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Spending £1 coins at Heathrow

I recall reading that the £1 coins are being withdrawn from circulation and will not be accepted after a certain date. Will they still be good in September? We will be flying through Heathrow (not stopping in the U.K. onthis trip) and it occurred to me I could spent them at the airport, maybe in the duty-free shop. My husband would appreciate a bottle of gin.

Since I have not shopped in the duty-free area before, can someone explain how it works? I have the impression they seal the purchase in a bag and then deliver it to the plane---is that correct? I know we cannot open it on the plane-don't worry.

Posted by
533 posts

The old £1 coins are being withdrawn on October 15th, so you should still be able to use yours in September. I can't help you on the duty-free shops - but there's no shortage of places to spend your money at Heathrow.

Posted by
20597 posts

Once behind security in the duty free areas, that is the general (some variations) procedure. Not sure why you couldn't open it on the plane other than airlines prohibit the consumption of spirits other than what is provided by the airline. The bigger problem is what happens when you hit the US. If you are terminating in the US at the first airport, you are fine. Just carry it off. But, if connecting then the bottle has to go into your check luggage with the associated risk of breakage.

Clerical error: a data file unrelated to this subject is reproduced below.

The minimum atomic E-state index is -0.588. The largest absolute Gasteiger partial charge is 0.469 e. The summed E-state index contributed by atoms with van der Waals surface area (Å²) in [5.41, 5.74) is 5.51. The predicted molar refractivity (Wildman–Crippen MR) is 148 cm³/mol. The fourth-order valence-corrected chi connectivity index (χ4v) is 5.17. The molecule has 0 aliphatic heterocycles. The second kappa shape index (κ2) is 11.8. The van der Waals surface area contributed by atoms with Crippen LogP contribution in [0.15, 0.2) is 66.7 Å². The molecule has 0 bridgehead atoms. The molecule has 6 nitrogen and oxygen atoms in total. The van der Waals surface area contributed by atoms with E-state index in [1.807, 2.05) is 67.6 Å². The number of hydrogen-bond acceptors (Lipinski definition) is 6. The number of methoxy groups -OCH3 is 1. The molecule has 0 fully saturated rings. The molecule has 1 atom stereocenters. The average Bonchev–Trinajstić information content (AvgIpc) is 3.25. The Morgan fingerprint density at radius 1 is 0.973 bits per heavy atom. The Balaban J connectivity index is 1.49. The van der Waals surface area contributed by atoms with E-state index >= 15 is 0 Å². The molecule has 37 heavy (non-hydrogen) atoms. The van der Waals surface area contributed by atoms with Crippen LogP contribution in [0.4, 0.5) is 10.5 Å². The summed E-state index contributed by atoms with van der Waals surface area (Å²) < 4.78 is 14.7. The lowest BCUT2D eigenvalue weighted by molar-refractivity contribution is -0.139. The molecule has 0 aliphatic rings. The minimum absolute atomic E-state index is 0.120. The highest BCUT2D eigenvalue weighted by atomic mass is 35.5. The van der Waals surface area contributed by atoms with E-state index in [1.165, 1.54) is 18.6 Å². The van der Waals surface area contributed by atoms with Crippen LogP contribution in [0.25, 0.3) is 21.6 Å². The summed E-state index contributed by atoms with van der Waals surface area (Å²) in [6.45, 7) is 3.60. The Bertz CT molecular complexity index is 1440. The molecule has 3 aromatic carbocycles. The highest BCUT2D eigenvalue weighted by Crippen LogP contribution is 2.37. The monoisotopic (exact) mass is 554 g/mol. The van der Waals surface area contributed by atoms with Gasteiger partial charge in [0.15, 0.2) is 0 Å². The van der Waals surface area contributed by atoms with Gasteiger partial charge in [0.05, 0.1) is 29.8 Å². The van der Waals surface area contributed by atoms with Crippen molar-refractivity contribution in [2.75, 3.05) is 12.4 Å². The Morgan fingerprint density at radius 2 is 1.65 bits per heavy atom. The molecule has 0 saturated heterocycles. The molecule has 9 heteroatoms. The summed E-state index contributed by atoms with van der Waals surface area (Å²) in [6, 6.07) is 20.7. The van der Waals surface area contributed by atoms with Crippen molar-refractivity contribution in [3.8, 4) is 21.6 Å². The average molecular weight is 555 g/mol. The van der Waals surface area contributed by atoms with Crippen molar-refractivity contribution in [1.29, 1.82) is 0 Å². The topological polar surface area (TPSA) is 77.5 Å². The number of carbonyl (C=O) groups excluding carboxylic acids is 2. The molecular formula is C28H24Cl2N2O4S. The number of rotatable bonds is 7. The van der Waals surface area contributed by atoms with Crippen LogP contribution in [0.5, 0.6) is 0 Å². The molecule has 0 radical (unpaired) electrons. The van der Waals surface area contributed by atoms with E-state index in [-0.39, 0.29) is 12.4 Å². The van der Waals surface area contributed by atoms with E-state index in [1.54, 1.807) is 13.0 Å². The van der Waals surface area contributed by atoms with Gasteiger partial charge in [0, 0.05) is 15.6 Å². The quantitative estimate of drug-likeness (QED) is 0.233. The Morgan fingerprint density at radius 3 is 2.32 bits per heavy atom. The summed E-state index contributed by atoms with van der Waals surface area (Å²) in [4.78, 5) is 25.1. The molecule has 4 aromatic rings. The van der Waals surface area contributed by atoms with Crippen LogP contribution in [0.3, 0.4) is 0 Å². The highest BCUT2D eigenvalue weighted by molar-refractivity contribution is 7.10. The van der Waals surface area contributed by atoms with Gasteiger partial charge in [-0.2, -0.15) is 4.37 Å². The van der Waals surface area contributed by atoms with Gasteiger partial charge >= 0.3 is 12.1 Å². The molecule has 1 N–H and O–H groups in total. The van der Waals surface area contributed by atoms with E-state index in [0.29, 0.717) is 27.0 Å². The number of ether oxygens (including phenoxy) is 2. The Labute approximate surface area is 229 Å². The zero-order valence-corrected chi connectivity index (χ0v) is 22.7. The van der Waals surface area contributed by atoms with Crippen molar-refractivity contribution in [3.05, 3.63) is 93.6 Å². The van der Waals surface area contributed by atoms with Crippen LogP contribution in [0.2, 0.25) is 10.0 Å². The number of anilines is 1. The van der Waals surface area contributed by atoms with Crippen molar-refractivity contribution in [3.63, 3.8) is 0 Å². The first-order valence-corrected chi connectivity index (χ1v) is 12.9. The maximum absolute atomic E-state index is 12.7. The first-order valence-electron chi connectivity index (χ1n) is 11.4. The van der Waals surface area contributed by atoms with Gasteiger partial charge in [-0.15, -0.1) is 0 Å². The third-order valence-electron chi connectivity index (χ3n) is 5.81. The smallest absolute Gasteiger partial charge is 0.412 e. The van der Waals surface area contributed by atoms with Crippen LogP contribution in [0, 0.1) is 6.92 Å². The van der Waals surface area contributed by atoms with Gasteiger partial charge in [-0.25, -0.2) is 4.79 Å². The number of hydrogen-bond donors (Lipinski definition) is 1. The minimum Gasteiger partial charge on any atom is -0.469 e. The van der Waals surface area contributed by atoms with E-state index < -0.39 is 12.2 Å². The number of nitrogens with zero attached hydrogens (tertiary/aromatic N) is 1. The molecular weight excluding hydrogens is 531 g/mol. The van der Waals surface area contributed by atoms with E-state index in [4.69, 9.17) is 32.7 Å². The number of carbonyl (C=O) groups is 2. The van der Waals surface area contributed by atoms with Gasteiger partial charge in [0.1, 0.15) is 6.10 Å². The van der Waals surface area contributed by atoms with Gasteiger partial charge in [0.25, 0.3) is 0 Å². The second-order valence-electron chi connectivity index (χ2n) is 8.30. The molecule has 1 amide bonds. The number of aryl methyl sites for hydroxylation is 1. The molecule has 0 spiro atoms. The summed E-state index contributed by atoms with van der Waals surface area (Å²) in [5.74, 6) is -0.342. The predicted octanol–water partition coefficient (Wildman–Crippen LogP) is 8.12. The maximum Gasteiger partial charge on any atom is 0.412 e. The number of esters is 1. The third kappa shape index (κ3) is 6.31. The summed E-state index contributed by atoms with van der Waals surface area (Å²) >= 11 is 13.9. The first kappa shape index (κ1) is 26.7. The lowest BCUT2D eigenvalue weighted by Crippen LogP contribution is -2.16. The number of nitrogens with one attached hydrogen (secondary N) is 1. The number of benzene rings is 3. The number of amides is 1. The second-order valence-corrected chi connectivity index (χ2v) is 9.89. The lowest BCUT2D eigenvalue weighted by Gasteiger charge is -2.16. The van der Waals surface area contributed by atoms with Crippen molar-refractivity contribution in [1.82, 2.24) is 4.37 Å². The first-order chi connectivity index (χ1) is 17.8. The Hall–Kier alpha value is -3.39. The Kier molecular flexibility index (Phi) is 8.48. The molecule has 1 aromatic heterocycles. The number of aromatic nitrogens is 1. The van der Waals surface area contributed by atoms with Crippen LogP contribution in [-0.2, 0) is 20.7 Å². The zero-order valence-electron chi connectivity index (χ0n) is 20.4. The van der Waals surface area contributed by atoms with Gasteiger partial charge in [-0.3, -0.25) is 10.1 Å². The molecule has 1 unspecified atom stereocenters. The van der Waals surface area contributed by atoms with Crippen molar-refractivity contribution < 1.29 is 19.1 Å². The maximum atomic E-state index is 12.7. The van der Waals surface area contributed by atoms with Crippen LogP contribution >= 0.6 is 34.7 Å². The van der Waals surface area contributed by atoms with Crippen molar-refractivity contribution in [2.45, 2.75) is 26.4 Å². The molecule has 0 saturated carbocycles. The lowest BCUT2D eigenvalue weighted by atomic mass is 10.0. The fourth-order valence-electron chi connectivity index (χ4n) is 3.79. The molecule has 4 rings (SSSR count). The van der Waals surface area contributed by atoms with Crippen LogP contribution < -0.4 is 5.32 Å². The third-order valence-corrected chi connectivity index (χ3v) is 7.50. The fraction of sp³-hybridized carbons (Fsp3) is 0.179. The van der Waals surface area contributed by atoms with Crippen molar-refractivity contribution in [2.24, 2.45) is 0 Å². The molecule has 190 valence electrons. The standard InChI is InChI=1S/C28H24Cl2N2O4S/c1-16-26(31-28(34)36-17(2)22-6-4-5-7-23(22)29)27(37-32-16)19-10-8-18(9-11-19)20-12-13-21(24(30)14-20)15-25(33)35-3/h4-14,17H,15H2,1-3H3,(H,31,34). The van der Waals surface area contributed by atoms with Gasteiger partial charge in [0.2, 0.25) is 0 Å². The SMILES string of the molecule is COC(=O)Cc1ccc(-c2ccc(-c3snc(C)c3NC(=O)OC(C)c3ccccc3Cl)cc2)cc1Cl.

Posted by
11677 posts

Thanks. This will actually be on a flight FROM the US, heading to Munich. I found the Heathrow duty-free shop online and after looking at gin prices I think we will just find a bottle of wine.

Posted by
8889 posts

I have the impression they seal the purchase in a bag and then deliver it to the plane---is that correct?

Lola, not true. You just carry it, like a normal shop.
But, there is no Duty-Free between EU countries, because the EU is a Customs Union. They check your boarding card, and will not sell you Duty Free if you are travelling within the EU. Munich is no good. Going the other way (Munich-London-USA) you could buy duty free.

There are plenty of other shops which charge taxes you can spend your pounds in.

You will be just in time, the old £1 coins expire in October: http://www.thisismoney.co.uk/money/news/article-4078230/Round-pound-coins-cease-legal-tender-October.html

Posted by
11677 posts

Thanks, Chris. I am not seeking to avoid taxes, just want to purchase a bottle of wine with my ££ with assurance I can take it on the plane (unopened) to Munich.

So it is no different than any other bottled liquid I might purchase after security, like a bottle of water?

Posted by
8889 posts

So it is no different than any other bottled liquid I might purchase after security, like a bottle of water?

Correct, buy a bottle of water and some Fridge magnets with scenes of London with your £1 coins (how many have you got?)
Wine in Germany is cheaper than in the UK.

Posted by
23393 posts